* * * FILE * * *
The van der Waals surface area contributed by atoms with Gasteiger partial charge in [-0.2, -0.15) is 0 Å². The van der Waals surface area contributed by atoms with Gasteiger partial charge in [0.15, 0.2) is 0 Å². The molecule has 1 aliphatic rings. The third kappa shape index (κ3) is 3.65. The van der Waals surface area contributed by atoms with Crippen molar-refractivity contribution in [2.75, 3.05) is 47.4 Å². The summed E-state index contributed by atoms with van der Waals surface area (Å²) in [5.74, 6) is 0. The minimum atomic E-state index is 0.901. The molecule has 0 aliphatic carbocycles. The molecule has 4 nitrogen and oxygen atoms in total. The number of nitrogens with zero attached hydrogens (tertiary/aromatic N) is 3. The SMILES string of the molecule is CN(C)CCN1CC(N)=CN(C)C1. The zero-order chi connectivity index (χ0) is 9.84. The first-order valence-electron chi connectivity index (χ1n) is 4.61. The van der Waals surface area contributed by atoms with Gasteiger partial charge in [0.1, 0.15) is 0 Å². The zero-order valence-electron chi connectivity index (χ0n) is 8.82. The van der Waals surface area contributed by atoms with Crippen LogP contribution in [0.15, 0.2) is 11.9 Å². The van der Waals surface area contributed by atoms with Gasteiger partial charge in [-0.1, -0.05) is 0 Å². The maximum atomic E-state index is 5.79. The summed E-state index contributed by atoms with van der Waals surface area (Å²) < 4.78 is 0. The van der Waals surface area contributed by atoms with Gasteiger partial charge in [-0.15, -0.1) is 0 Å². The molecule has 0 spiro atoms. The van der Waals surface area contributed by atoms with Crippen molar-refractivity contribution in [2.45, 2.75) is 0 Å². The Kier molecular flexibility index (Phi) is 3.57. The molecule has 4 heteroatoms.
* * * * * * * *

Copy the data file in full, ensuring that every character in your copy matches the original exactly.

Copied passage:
The van der Waals surface area contributed by atoms with Gasteiger partial charge in [-0.2, -0.15) is 0 Å². The van der Waals surface area contributed by atoms with Gasteiger partial charge in [0.15, 0.2) is 0 Å². The molecule has 1 aliphatic rings. The third kappa shape index (κ3) is 3.65. The van der Waals surface area contributed by atoms with Crippen molar-refractivity contribution in [2.75, 3.05) is 47.4 Å². The summed E-state index contributed by atoms with van der Waals surface area (Å²) in [5.74, 6) is 0. The minimum atomic E-state index is 0.901. The molecule has 0 aliphatic carbocycles. The molecule has 4 nitrogen and oxygen atoms in total. The number of nitrogens with zero attached hydrogens (tertiary/aromatic N) is 3. The SMILES string of the molecule is CN(C)CCN1CC(N)=CN(C)C1. The zero-order chi connectivity index (χ0) is 9.84. The first-order valence-electron chi connectivity index (χ1n) is 4.61. The van der Waals surface area contributed by atoms with Gasteiger partial charge in [0.1, 0.15) is 0 Å². The zero-order valence-electron chi connectivity index (χ0n) is 8.82. The van der Waals surface area contributed by atoms with Crippen LogP contribution in [0.15, 0.2) is 11.9 Å². The van der Waals surface area contributed by atoms with Gasteiger partial charge in [-0.1, -0.05) is 0 Å². The maximum atomic E-state index is 5.79. The summed E-state index contributed by atoms with van der Waals surface area (Å²) < 4.78 is 0. The van der Waals surface area contributed by atoms with Gasteiger partial charge in [-0.15, -0.1) is 0 Å². The molecule has 0 spiro atoms. The van der Waals surface area contributed by atoms with Crippen molar-refractivity contribution in [2.45, 2.75) is 0 Å². The Kier molecular flexibility index (Phi) is 3.57. The molecule has 4 heteroatoms.